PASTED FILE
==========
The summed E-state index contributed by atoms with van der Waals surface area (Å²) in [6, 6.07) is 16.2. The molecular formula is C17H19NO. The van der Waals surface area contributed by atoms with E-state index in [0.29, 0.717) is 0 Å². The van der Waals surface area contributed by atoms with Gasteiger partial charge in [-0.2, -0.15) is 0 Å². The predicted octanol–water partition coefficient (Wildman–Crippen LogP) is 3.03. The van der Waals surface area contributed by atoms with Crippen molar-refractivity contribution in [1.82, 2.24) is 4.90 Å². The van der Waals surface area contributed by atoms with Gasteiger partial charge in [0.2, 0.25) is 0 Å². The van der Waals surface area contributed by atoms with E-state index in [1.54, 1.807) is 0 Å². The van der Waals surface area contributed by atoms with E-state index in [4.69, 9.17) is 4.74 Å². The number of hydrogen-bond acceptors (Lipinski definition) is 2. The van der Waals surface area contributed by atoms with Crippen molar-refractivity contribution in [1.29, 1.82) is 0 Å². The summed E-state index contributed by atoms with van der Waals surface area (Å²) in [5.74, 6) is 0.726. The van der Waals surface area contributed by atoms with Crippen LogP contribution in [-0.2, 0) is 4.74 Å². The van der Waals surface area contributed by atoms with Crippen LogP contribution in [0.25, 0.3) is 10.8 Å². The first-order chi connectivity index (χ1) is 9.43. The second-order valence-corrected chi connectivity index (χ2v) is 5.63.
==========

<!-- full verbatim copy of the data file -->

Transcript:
The summed E-state index contributed by atoms with van der Waals surface area (Å²) in [6, 6.07) is 16.2. The molecular formula is C17H19NO. The van der Waals surface area contributed by atoms with E-state index in [0.29, 0.717) is 0 Å². The van der Waals surface area contributed by atoms with Gasteiger partial charge in [-0.2, -0.15) is 0 Å². The predicted octanol–water partition coefficient (Wildman–Crippen LogP) is 3.03. The van der Waals surface area contributed by atoms with Crippen molar-refractivity contribution in [1.82, 2.24) is 4.90 Å². The van der Waals surface area contributed by atoms with Gasteiger partial charge in [0.2, 0.25) is 0 Å². The van der Waals surface area contributed by atoms with E-state index in [1.54, 1.807) is 0 Å². The van der Waals surface area contributed by atoms with E-state index in [4.69, 9.17) is 4.74 Å². The number of hydrogen-bond acceptors (Lipinski definition) is 2. The van der Waals surface area contributed by atoms with Crippen molar-refractivity contribution in [1.29, 1.82) is 0 Å². The summed E-state index contributed by atoms with van der Waals surface area (Å²) in [5.74, 6) is 0.726. The van der Waals surface area contributed by atoms with Crippen LogP contribution in [-0.2, 0) is 4.74 Å². The van der Waals surface area contributed by atoms with Crippen LogP contribution in [0.25, 0.3) is 10.8 Å². The first-order chi connectivity index (χ1) is 9.43. The second-order valence-corrected chi connectivity index (χ2v) is 5.63.